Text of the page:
Specialists from the Icelandic Met Office and earth scientists from the University of Iceland were at Askja today to research the rockfall which occurred in the area on Monday night.
Nature & Travel
A roughly one-kilometer wide piece of land fell from a mountain near Askja stratovolcano on Monday night. Several 50-meter tidal waves crashed on the rocks around the lake in Askja during the night.
“I was with a group of tourists today at the Laufskólavarða cairn when I saw lot of tissue on the ground. I was going to pick it up, as one does to keep one’s environment clean, but I was quick to leave it when I realized that this was poop lying all over the place,” guide Kristín Ólöf...
A blue salmon was caught yesterday in the river Elliðaá, in the Reykjavík area, by amateur fisherman Rögnvaldur Geir Sigurðsson. The fish had garnered attention for its unusual color earlier this summer when it was spotted in the river by fishermen and passersby.
Travel agencies have been warned not to take tourists to certain areas near Lake Mývatn after an injunction was placed on fee collection in the area.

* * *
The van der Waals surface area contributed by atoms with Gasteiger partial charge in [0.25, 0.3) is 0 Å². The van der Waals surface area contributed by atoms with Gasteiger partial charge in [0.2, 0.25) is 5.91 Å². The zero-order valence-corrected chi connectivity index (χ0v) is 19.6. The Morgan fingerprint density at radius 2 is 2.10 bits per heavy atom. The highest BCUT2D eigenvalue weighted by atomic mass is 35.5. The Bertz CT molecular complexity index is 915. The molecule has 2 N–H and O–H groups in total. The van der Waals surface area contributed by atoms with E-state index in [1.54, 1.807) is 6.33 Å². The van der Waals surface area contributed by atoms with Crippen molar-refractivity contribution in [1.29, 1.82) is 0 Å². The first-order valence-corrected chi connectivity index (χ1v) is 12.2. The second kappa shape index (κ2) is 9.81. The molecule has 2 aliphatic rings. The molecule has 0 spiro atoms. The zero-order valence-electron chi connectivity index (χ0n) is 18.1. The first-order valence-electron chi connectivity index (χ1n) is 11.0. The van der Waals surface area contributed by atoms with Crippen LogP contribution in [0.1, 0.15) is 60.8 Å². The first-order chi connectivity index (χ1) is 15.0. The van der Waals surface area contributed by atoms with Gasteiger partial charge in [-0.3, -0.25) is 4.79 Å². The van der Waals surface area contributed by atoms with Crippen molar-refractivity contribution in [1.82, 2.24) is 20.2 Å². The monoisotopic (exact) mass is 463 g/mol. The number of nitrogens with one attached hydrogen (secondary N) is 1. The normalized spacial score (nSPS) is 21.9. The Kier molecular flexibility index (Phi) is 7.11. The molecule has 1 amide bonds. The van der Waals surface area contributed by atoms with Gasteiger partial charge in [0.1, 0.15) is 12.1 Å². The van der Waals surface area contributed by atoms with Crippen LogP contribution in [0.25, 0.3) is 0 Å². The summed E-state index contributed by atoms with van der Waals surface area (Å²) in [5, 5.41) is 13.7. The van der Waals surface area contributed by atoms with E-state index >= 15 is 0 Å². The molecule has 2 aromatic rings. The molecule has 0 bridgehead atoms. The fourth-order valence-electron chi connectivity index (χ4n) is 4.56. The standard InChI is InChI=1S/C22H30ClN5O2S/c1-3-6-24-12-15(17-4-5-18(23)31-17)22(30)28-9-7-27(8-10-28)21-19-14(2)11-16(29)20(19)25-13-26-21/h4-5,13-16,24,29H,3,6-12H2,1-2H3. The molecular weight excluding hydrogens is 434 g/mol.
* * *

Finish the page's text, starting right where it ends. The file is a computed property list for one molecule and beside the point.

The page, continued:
Birdlife in and around Reykjavík has been unusually vibrant recently. The reason for this is the shoals of sand eels currently in Skerjafjörður. Sand eels are a prime choice for most seabirds.
Sales of trips abroad have increased sharply in recent days as Icelanders go in search of some sunshine. Sunlight in the capital is at a 19-year low and not since records began in 1920 has there been more rainfall in Reykjavík during the month of June.
Two new species of plants, creeping buttercup and Hornemann’s willowherb, were found on the volcanic island of Surtsey during the annual scientific expedition to the island this week.
The magistrate in Húsavík has placed an injunction on the collection of admission fees at the hot springs by Námaskarð and the Leirhnúkur-Krafla caldera, by the Association of Landowners at Reykjahlíð.